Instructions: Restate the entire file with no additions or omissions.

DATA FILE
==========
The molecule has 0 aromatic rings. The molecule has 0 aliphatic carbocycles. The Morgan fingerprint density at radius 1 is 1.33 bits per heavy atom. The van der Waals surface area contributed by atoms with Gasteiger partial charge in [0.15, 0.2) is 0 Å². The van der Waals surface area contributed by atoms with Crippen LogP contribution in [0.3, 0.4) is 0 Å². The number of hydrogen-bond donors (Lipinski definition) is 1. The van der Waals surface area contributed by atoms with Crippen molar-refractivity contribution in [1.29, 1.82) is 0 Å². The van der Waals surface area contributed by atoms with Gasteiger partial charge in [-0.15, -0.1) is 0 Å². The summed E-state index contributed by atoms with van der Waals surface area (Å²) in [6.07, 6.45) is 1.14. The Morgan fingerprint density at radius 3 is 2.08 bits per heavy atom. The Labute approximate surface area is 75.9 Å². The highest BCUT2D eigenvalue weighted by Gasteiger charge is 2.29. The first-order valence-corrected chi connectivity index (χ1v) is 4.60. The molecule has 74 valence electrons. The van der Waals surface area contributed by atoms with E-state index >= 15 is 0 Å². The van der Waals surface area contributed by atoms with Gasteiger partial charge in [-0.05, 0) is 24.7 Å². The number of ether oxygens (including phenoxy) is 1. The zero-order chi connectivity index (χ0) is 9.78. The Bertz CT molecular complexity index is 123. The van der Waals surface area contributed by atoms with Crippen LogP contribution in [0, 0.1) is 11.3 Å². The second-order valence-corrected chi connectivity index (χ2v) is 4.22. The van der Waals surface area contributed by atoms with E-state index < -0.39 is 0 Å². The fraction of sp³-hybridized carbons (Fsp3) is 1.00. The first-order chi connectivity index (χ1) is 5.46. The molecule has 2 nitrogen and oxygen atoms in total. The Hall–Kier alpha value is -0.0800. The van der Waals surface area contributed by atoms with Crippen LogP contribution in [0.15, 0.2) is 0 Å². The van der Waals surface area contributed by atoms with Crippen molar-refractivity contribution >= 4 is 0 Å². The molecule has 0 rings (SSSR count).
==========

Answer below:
The molecule has 0 aromatic rings. The molecule has 0 aliphatic carbocycles. The Morgan fingerprint density at radius 1 is 1.33 bits per heavy atom. The van der Waals surface area contributed by atoms with Gasteiger partial charge in [0.15, 0.2) is 0 Å². The van der Waals surface area contributed by atoms with Crippen LogP contribution in [0.3, 0.4) is 0 Å². The number of hydrogen-bond donors (Lipinski definition) is 1. The van der Waals surface area contributed by atoms with Crippen molar-refractivity contribution in [1.29, 1.82) is 0 Å². The van der Waals surface area contributed by atoms with Gasteiger partial charge in [-0.15, -0.1) is 0 Å². The summed E-state index contributed by atoms with van der Waals surface area (Å²) in [6.07, 6.45) is 1.14. The Morgan fingerprint density at radius 3 is 2.08 bits per heavy atom. The Labute approximate surface area is 75.9 Å². The highest BCUT2D eigenvalue weighted by Gasteiger charge is 2.29. The first-order valence-corrected chi connectivity index (χ1v) is 4.60. The molecule has 74 valence electrons. The van der Waals surface area contributed by atoms with E-state index >= 15 is 0 Å². The van der Waals surface area contributed by atoms with Gasteiger partial charge in [-0.05, 0) is 24.7 Å². The number of ether oxygens (including phenoxy) is 1. The zero-order chi connectivity index (χ0) is 9.78. The Bertz CT molecular complexity index is 123. The van der Waals surface area contributed by atoms with Crippen LogP contribution in [0, 0.1) is 11.3 Å². The second-order valence-corrected chi connectivity index (χ2v) is 4.22. The van der Waals surface area contributed by atoms with E-state index < -0.39 is 0 Å². The fraction of sp³-hybridized carbons (Fsp3) is 1.00. The first-order chi connectivity index (χ1) is 5.46. The molecule has 2 nitrogen and oxygen atoms in total. The Hall–Kier alpha value is -0.0800. The van der Waals surface area contributed by atoms with Crippen LogP contribution in [0.15, 0.2) is 0 Å². The van der Waals surface area contributed by atoms with Crippen molar-refractivity contribution >= 4 is 0 Å². The molecule has 0 rings (SSSR count).